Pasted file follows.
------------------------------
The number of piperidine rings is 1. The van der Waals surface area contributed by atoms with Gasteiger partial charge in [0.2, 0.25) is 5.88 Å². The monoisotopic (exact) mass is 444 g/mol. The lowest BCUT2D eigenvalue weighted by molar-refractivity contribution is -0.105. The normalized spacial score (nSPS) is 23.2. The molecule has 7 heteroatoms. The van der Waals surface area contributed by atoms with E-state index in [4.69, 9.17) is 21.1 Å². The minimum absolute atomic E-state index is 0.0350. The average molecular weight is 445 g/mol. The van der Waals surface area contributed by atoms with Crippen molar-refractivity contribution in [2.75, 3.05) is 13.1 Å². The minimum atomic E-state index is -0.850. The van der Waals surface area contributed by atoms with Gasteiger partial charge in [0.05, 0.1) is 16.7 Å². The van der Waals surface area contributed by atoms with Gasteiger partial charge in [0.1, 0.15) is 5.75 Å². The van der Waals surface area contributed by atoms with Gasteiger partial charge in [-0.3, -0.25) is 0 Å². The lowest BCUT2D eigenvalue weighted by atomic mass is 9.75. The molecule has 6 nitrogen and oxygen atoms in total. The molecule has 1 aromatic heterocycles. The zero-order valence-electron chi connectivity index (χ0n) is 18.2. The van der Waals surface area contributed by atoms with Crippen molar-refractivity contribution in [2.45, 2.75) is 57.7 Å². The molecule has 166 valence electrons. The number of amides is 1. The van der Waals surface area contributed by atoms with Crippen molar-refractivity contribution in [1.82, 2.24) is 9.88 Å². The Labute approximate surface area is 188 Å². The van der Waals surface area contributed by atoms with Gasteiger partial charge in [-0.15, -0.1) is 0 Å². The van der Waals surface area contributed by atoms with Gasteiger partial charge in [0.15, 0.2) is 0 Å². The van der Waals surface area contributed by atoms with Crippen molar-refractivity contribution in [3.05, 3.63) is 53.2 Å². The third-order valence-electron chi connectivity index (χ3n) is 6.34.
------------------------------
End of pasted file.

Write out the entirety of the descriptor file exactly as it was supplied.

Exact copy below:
The number of piperidine rings is 1. The van der Waals surface area contributed by atoms with Gasteiger partial charge in [0.2, 0.25) is 5.88 Å². The monoisotopic (exact) mass is 444 g/mol. The lowest BCUT2D eigenvalue weighted by molar-refractivity contribution is -0.105. The normalized spacial score (nSPS) is 23.2. The molecule has 7 heteroatoms. The van der Waals surface area contributed by atoms with E-state index in [4.69, 9.17) is 21.1 Å². The minimum absolute atomic E-state index is 0.0350. The average molecular weight is 445 g/mol. The van der Waals surface area contributed by atoms with Crippen molar-refractivity contribution in [2.75, 3.05) is 13.1 Å². The minimum atomic E-state index is -0.850. The van der Waals surface area contributed by atoms with Gasteiger partial charge in [0.05, 0.1) is 16.7 Å². The van der Waals surface area contributed by atoms with Gasteiger partial charge in [0.1, 0.15) is 5.75 Å². The van der Waals surface area contributed by atoms with Gasteiger partial charge in [-0.3, -0.25) is 0 Å². The lowest BCUT2D eigenvalue weighted by atomic mass is 9.75. The molecule has 6 nitrogen and oxygen atoms in total. The molecule has 1 aromatic heterocycles. The zero-order valence-electron chi connectivity index (χ0n) is 18.2. The van der Waals surface area contributed by atoms with Crippen molar-refractivity contribution in [2.45, 2.75) is 57.7 Å². The molecule has 166 valence electrons. The number of amides is 1. The van der Waals surface area contributed by atoms with Crippen molar-refractivity contribution in [1.82, 2.24) is 9.88 Å². The Labute approximate surface area is 188 Å². The van der Waals surface area contributed by atoms with Gasteiger partial charge in [-0.15, -0.1) is 0 Å². The van der Waals surface area contributed by atoms with Gasteiger partial charge in [0.15, 0.2) is 0 Å². The van der Waals surface area contributed by atoms with Crippen molar-refractivity contribution in [3.05, 3.63) is 53.2 Å². The third-order valence-electron chi connectivity index (χ3n) is 6.34.